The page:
I wanted today to be a happy day. And it was in its own way. But it wasn't the best day. I wanted it to be a happy day because it was Hedda's birthday today and her mother asked me to walk with her today. I always feel responsible when the day has been adopted by somebody, when somebody gave me something to get through the day. But I can't be responsible for what the day brings me. I can put emphasis on specific things, I can make the day look different and of course every day I only give an interpretation of it, a small piece, my own story. I was happy my visit to Mauthausen had been yesterday and not today, how on earth could I give a two year old girl a story about one of the most tragic things happening in human history? I thought of her inbetween the walking, the sweating, the greeting of tourists passing by on bikes all similar, all dressed similar and she made me smile, her innocence brought something light back into the day and I saw the world for what it was, an opportunity for a little girl to do anything she wanted to do, the same it is to me only because I try to be the small girl I once was, I try to trace her back, that is why I am on the road eating wild plants, finding a good shelter for the night, looking for the little things, the seemingly unimportant things, looking for smiles and small miracles. Hedda is there already, she is two years old today and she has everything. And she will loose it because she has to grow up but the secret is in finding it again.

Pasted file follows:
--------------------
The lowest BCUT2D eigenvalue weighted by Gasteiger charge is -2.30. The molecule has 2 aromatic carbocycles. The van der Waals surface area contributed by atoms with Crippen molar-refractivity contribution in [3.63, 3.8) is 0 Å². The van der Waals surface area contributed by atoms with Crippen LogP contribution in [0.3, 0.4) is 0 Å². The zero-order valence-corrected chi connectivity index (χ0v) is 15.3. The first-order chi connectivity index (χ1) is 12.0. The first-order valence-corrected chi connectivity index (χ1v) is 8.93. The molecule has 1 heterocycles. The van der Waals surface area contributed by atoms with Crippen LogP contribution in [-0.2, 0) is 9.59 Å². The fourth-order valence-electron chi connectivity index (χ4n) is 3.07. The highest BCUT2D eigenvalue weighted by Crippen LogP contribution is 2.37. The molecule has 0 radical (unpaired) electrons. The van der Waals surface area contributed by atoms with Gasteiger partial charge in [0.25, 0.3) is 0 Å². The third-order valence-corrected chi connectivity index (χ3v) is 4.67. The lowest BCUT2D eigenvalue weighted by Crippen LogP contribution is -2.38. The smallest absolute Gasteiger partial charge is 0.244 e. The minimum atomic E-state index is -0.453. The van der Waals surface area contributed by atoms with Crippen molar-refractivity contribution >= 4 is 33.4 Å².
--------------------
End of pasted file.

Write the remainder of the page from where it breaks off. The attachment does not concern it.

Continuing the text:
Finding it again when you are old enough not to take it for granted but value it, cherish is, stay in it.